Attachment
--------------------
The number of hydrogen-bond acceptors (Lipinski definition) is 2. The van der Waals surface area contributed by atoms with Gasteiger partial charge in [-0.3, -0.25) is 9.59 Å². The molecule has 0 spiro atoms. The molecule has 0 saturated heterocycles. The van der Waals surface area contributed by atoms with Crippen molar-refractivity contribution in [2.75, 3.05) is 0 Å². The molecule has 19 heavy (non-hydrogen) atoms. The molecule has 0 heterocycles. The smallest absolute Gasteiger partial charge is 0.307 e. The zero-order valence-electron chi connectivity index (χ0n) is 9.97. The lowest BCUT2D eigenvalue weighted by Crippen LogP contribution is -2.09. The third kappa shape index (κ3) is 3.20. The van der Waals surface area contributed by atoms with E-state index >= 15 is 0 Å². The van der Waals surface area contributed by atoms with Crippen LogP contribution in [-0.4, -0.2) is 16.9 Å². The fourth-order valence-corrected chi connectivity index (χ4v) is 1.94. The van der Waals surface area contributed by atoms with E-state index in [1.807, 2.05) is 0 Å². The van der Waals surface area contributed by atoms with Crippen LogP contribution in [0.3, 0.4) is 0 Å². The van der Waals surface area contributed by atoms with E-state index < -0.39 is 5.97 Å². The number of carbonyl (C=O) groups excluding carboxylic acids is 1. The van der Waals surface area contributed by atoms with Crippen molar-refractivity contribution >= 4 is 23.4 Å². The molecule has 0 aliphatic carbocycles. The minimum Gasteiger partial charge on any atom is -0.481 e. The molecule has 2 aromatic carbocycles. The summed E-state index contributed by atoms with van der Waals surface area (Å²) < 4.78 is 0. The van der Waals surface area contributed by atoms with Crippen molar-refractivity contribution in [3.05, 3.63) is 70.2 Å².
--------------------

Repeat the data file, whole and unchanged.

The number of hydrogen-bond acceptors (Lipinski definition) is 2. The van der Waals surface area contributed by atoms with Gasteiger partial charge in [-0.3, -0.25) is 9.59 Å². The molecule has 0 spiro atoms. The molecule has 0 saturated heterocycles. The van der Waals surface area contributed by atoms with Crippen molar-refractivity contribution in [2.75, 3.05) is 0 Å². The molecule has 19 heavy (non-hydrogen) atoms. The molecule has 0 heterocycles. The smallest absolute Gasteiger partial charge is 0.307 e. The zero-order valence-electron chi connectivity index (χ0n) is 9.97. The lowest BCUT2D eigenvalue weighted by Crippen LogP contribution is -2.09. The third kappa shape index (κ3) is 3.20. The van der Waals surface area contributed by atoms with E-state index >= 15 is 0 Å². The van der Waals surface area contributed by atoms with Crippen LogP contribution in [-0.4, -0.2) is 16.9 Å². The fourth-order valence-corrected chi connectivity index (χ4v) is 1.94. The van der Waals surface area contributed by atoms with E-state index in [1.807, 2.05) is 0 Å². The van der Waals surface area contributed by atoms with Crippen LogP contribution in [0.3, 0.4) is 0 Å². The van der Waals surface area contributed by atoms with E-state index < -0.39 is 5.97 Å². The number of carbonyl (C=O) groups excluding carboxylic acids is 1. The van der Waals surface area contributed by atoms with Crippen molar-refractivity contribution >= 4 is 23.4 Å². The molecule has 0 aliphatic carbocycles. The minimum Gasteiger partial charge on any atom is -0.481 e. The molecule has 2 aromatic carbocycles. The summed E-state index contributed by atoms with van der Waals surface area (Å²) < 4.78 is 0. The van der Waals surface area contributed by atoms with Crippen molar-refractivity contribution in [3.05, 3.63) is 70.2 Å².